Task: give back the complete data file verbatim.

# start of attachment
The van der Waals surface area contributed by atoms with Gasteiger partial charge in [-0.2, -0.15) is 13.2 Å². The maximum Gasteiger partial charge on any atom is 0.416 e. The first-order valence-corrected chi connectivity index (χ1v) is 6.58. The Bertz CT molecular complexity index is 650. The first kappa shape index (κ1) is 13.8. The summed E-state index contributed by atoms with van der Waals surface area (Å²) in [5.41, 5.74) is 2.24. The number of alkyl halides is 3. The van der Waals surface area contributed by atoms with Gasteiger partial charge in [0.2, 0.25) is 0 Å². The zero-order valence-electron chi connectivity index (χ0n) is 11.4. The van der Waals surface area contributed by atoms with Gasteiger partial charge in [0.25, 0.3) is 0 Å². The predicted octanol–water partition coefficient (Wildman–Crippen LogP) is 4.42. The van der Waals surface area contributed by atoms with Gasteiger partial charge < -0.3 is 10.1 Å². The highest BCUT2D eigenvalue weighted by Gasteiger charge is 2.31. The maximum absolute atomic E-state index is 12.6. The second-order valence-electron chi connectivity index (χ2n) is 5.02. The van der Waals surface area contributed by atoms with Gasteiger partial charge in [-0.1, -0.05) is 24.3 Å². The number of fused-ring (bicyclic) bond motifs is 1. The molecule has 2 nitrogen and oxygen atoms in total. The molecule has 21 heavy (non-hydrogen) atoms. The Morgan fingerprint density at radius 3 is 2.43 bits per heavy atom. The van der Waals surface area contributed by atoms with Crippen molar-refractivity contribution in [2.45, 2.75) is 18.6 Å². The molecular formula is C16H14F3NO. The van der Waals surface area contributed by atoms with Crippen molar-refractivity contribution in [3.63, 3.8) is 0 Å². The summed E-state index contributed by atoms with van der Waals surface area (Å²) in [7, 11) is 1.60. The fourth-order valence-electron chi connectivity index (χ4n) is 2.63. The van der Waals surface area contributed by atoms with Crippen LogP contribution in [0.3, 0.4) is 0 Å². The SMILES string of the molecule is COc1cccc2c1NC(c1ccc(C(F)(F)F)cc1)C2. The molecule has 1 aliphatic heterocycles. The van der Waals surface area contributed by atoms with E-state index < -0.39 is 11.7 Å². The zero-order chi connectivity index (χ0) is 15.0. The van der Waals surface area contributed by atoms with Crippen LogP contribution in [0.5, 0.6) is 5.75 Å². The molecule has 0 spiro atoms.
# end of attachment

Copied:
The van der Waals surface area contributed by atoms with Gasteiger partial charge in [-0.2, -0.15) is 13.2 Å². The maximum Gasteiger partial charge on any atom is 0.416 e. The first-order valence-corrected chi connectivity index (χ1v) is 6.58. The Bertz CT molecular complexity index is 650. The first kappa shape index (κ1) is 13.8. The summed E-state index contributed by atoms with van der Waals surface area (Å²) in [5.41, 5.74) is 2.24. The number of alkyl halides is 3. The van der Waals surface area contributed by atoms with Gasteiger partial charge in [0.2, 0.25) is 0 Å². The zero-order valence-electron chi connectivity index (χ0n) is 11.4. The van der Waals surface area contributed by atoms with Gasteiger partial charge in [0.25, 0.3) is 0 Å². The predicted octanol–water partition coefficient (Wildman–Crippen LogP) is 4.42. The van der Waals surface area contributed by atoms with Gasteiger partial charge < -0.3 is 10.1 Å². The highest BCUT2D eigenvalue weighted by Gasteiger charge is 2.31. The maximum absolute atomic E-state index is 12.6. The second-order valence-electron chi connectivity index (χ2n) is 5.02. The van der Waals surface area contributed by atoms with Gasteiger partial charge in [-0.1, -0.05) is 24.3 Å². The number of fused-ring (bicyclic) bond motifs is 1. The molecule has 2 nitrogen and oxygen atoms in total. The molecule has 21 heavy (non-hydrogen) atoms. The Morgan fingerprint density at radius 3 is 2.43 bits per heavy atom. The van der Waals surface area contributed by atoms with Crippen molar-refractivity contribution in [2.45, 2.75) is 18.6 Å². The molecular formula is C16H14F3NO. The van der Waals surface area contributed by atoms with Crippen molar-refractivity contribution in [3.63, 3.8) is 0 Å². The summed E-state index contributed by atoms with van der Waals surface area (Å²) in [7, 11) is 1.60. The fourth-order valence-electron chi connectivity index (χ4n) is 2.63. The van der Waals surface area contributed by atoms with Crippen LogP contribution in [0.3, 0.4) is 0 Å². The SMILES string of the molecule is COc1cccc2c1NC(c1ccc(C(F)(F)F)cc1)C2. The molecule has 1 aliphatic heterocycles. The van der Waals surface area contributed by atoms with E-state index < -0.39 is 11.7 Å². The zero-order chi connectivity index (χ0) is 15.0. The van der Waals surface area contributed by atoms with Crippen LogP contribution in [0.5, 0.6) is 5.75 Å². The molecule has 0 spiro atoms.